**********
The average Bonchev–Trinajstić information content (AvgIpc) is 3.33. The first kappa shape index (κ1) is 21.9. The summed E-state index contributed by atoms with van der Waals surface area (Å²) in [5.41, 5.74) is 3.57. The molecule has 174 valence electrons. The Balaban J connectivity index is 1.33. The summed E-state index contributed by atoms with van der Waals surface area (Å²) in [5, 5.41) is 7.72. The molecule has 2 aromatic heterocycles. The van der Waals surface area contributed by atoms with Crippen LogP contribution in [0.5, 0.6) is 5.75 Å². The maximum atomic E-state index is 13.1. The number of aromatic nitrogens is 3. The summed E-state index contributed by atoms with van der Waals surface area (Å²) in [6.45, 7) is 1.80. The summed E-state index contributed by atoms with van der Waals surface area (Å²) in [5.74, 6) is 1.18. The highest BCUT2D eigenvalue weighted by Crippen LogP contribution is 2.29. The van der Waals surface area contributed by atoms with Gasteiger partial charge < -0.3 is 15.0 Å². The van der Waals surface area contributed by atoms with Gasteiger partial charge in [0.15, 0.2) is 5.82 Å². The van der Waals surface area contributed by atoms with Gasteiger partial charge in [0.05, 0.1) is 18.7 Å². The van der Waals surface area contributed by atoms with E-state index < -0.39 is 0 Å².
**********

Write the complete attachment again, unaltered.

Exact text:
The average Bonchev–Trinajstić information content (AvgIpc) is 3.33. The first kappa shape index (κ1) is 21.9. The summed E-state index contributed by atoms with van der Waals surface area (Å²) in [5.41, 5.74) is 3.57. The molecule has 174 valence electrons. The Balaban J connectivity index is 1.33. The summed E-state index contributed by atoms with van der Waals surface area (Å²) in [5, 5.41) is 7.72. The molecule has 2 aromatic heterocycles. The van der Waals surface area contributed by atoms with Crippen LogP contribution in [0.5, 0.6) is 5.75 Å². The maximum atomic E-state index is 13.1. The number of aromatic nitrogens is 3. The summed E-state index contributed by atoms with van der Waals surface area (Å²) in [6.45, 7) is 1.80. The summed E-state index contributed by atoms with van der Waals surface area (Å²) in [5.74, 6) is 1.18. The highest BCUT2D eigenvalue weighted by Crippen LogP contribution is 2.29. The van der Waals surface area contributed by atoms with Gasteiger partial charge < -0.3 is 15.0 Å². The van der Waals surface area contributed by atoms with Gasteiger partial charge in [0.15, 0.2) is 5.82 Å². The van der Waals surface area contributed by atoms with Gasteiger partial charge in [0.05, 0.1) is 18.7 Å². The van der Waals surface area contributed by atoms with E-state index < -0.39 is 0 Å².